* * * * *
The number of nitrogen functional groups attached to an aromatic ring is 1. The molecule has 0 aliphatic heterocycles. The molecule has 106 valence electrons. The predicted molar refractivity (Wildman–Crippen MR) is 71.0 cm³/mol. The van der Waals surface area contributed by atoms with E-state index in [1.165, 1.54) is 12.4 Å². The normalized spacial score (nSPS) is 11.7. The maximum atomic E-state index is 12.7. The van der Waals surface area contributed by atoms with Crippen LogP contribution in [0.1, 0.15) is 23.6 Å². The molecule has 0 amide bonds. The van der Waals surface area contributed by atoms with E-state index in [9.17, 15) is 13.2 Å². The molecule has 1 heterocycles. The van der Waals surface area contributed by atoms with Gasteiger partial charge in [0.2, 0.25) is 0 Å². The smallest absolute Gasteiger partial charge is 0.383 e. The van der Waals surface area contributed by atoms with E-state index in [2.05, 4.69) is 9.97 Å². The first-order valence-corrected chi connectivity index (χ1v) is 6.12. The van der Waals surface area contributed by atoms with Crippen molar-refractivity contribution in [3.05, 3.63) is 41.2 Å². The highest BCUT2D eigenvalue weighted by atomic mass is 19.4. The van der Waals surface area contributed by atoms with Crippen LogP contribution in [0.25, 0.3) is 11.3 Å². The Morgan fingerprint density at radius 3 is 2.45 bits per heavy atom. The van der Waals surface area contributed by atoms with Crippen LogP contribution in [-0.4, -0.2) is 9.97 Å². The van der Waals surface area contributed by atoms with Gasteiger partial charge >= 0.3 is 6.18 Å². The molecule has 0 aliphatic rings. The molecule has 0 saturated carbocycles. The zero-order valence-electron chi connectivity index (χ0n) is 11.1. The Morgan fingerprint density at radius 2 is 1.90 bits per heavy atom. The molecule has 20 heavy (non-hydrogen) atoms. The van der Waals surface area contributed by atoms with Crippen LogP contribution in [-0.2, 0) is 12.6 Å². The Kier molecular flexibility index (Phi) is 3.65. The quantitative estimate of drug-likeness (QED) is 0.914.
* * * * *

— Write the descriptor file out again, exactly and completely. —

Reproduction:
The number of nitrogen functional groups attached to an aromatic ring is 1. The molecule has 0 aliphatic heterocycles. The molecule has 106 valence electrons. The predicted molar refractivity (Wildman–Crippen MR) is 71.0 cm³/mol. The van der Waals surface area contributed by atoms with E-state index in [1.165, 1.54) is 12.4 Å². The normalized spacial score (nSPS) is 11.7. The maximum atomic E-state index is 12.7. The van der Waals surface area contributed by atoms with Crippen LogP contribution in [0.1, 0.15) is 23.6 Å². The molecule has 0 amide bonds. The van der Waals surface area contributed by atoms with E-state index in [9.17, 15) is 13.2 Å². The molecule has 1 heterocycles. The van der Waals surface area contributed by atoms with Gasteiger partial charge in [0.2, 0.25) is 0 Å². The smallest absolute Gasteiger partial charge is 0.383 e. The van der Waals surface area contributed by atoms with E-state index in [2.05, 4.69) is 9.97 Å². The first-order valence-corrected chi connectivity index (χ1v) is 6.12. The van der Waals surface area contributed by atoms with Crippen molar-refractivity contribution in [3.05, 3.63) is 41.2 Å². The highest BCUT2D eigenvalue weighted by atomic mass is 19.4. The van der Waals surface area contributed by atoms with Crippen LogP contribution in [0.25, 0.3) is 11.3 Å². The Morgan fingerprint density at radius 3 is 2.45 bits per heavy atom. The van der Waals surface area contributed by atoms with Crippen LogP contribution in [-0.4, -0.2) is 9.97 Å². The van der Waals surface area contributed by atoms with Gasteiger partial charge >= 0.3 is 6.18 Å². The molecule has 0 aliphatic rings. The molecule has 0 saturated carbocycles. The zero-order valence-electron chi connectivity index (χ0n) is 11.1. The Morgan fingerprint density at radius 2 is 1.90 bits per heavy atom. The molecule has 20 heavy (non-hydrogen) atoms. The van der Waals surface area contributed by atoms with Crippen LogP contribution in [-0.2, 0) is 12.6 Å². The Kier molecular flexibility index (Phi) is 3.65. The quantitative estimate of drug-likeness (QED) is 0.914.